Most of us want a quick fix when we are sick. Who wouldn’t? The problem with this, however, is that a quick fix isn’t always possible — and in many cases, it’s not even the best medicine.
When I was taken to a hospital in Thailand 15 years ago for what appeared to be amoebic dysentery, I had a deep sense that medicine was not the only answer to my illness. I had been away from my American cultural norm for six months, and was opening up to new ideas and perspectives (in particular through the practice of meditation and yoga). While I knew that medicine would probably help subside the painful and life-threatening symptoms of the dysentery, I knew deep inside that medicine was only one piece of the puzzle.
As I lay there in the hospital bed for what seemed like endless hours, I came to realize that whatever was going on with me went much deeper than the symptoms I was experiencing on the surface. It wasn’t just my physical body that needed to be cured, but my mental, emotional, and spiritual bodies were asking to be healed. Thus, my healing work began.
What I am talking about here is the difference between curing vs. healing. While I was brought up under the conventional medicine belief system where prescribed medications were considered the “cure” for my various illnesses as a child and young adult, the experience in Thailand woke me up to some other possibilities for healing. In short, for the first time I discovered my own power to heal.
Enter: holistic medicine.
There is no question that the relationship between holistic medicine and conventional medicine has been a contentious, or maybe more apt — ignored one — for many years. Those who prescribed to holistic medical thinking and action were considered “on the fringe,” New Age “woo-woo” types, or flat out ignorant. Understandably, those who prided themselves on their rational minds and put an emphasis on the physical world (at the expense the “unseen” one) would not want to consider that there might be more to healing than treating the physical body.
Today, however, due to the work of some particular individuals — we’ve moved on a bit from these stereotypes.
One of these outstanding individuals is Caroline Myss, Ph.D. Caroline, a world-renowned medical intuitive, author, and speaker in the field of health and healing, has been a pioneer in courage in the health care field. In her book, Anatomy of the Spirit, she points out: “Healing begins with the repair of emotional injuries.” She explains, in other words, that instead of illness being considered simply a result of germs and genetics, it is essential to consider the emotional component of illness.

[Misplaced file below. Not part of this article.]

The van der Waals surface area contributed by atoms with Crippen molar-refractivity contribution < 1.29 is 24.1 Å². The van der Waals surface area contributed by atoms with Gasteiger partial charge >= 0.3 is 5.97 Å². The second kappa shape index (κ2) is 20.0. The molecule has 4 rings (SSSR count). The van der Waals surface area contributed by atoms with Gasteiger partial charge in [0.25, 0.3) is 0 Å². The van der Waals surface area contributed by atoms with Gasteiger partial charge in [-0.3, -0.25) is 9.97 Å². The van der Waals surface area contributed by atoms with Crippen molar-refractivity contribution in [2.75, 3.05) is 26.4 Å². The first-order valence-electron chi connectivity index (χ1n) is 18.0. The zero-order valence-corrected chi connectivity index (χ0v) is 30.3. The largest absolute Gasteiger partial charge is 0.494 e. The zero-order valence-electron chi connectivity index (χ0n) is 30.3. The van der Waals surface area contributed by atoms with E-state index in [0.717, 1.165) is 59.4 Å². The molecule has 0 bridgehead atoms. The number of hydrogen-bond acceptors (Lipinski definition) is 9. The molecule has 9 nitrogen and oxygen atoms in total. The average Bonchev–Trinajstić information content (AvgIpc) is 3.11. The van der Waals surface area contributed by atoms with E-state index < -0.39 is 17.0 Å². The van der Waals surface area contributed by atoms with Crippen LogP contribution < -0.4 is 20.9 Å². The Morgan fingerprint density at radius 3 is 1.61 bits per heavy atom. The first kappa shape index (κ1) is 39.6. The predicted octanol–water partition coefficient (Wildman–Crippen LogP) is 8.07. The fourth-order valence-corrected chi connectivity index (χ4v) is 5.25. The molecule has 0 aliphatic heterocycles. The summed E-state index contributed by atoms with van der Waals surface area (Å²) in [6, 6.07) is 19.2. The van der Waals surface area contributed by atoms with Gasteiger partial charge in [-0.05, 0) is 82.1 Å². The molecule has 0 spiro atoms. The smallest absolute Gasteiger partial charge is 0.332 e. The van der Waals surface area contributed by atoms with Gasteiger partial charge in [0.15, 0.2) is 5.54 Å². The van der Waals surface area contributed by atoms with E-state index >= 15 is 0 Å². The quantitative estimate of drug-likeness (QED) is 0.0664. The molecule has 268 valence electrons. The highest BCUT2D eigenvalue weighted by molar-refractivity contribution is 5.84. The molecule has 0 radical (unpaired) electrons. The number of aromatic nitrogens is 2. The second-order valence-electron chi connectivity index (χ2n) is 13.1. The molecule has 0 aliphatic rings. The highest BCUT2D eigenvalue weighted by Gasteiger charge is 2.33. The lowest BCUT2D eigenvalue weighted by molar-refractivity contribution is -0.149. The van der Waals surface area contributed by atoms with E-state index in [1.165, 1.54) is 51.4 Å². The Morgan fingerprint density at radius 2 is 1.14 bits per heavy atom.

“Holistic and conventional medicine take two different attitudes toward power: active and passive,” says Caroline. “The chemical treatments of conventional medicine require no conscious participation on the part of the patient … When a person is passive – with an attitude of ‘just do it to me’ – he does not fully heal; he may recover, but he may never deal fully with the source of his illness.”
In contrast, she explains, holistic medicine considers the patient’s willingness to participate fully in his or her own healing as necessary for its success. “Healing is an active and internal process that includes investigating one’s attitudes, memories, and beliefs with the desire to release all negative patterns that prevent one’s full emotional and spiritual recovery,” says Caroline.
To put it simply, when you give your authority over to your doctor to “cure” you, you may be missing out on an important part of your healing process (aka the emotional, psychological, and spiritual stresses that were part of the illness). If conventional medicine cures your symptoms, but not the underlying causes, Caroline and other holistic medical experts say there is a high possibility that your illness will come back.
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